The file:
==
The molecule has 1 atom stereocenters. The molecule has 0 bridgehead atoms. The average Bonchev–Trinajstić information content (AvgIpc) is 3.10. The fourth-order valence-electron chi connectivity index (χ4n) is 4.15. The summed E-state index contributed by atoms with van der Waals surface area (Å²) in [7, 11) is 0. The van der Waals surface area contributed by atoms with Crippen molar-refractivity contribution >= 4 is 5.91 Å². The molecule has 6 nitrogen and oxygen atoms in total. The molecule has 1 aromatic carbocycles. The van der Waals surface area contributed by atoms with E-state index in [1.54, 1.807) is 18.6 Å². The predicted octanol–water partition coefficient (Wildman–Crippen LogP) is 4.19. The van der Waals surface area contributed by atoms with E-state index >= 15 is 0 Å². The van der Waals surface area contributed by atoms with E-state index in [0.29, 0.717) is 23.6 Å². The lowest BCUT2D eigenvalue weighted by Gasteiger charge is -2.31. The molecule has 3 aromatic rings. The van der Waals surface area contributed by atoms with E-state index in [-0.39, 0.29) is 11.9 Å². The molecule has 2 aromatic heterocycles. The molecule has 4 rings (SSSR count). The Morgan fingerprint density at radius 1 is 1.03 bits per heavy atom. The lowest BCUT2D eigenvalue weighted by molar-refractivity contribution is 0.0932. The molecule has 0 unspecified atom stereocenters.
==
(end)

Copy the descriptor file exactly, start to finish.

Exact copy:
The molecule has 1 atom stereocenters. The molecule has 0 bridgehead atoms. The average Bonchev–Trinajstić information content (AvgIpc) is 3.10. The fourth-order valence-electron chi connectivity index (χ4n) is 4.15. The summed E-state index contributed by atoms with van der Waals surface area (Å²) in [7, 11) is 0. The van der Waals surface area contributed by atoms with Crippen molar-refractivity contribution >= 4 is 5.91 Å². The molecule has 6 nitrogen and oxygen atoms in total. The molecule has 1 aromatic carbocycles. The van der Waals surface area contributed by atoms with E-state index in [1.54, 1.807) is 18.6 Å². The predicted octanol–water partition coefficient (Wildman–Crippen LogP) is 4.19. The van der Waals surface area contributed by atoms with E-state index >= 15 is 0 Å². The van der Waals surface area contributed by atoms with E-state index in [0.29, 0.717) is 23.6 Å². The lowest BCUT2D eigenvalue weighted by Gasteiger charge is -2.31. The molecule has 3 aromatic rings. The van der Waals surface area contributed by atoms with E-state index in [-0.39, 0.29) is 11.9 Å². The molecule has 2 aromatic heterocycles. The molecule has 4 rings (SSSR count). The Morgan fingerprint density at radius 1 is 1.03 bits per heavy atom. The lowest BCUT2D eigenvalue weighted by molar-refractivity contribution is 0.0932. The molecule has 0 unspecified atom stereocenters.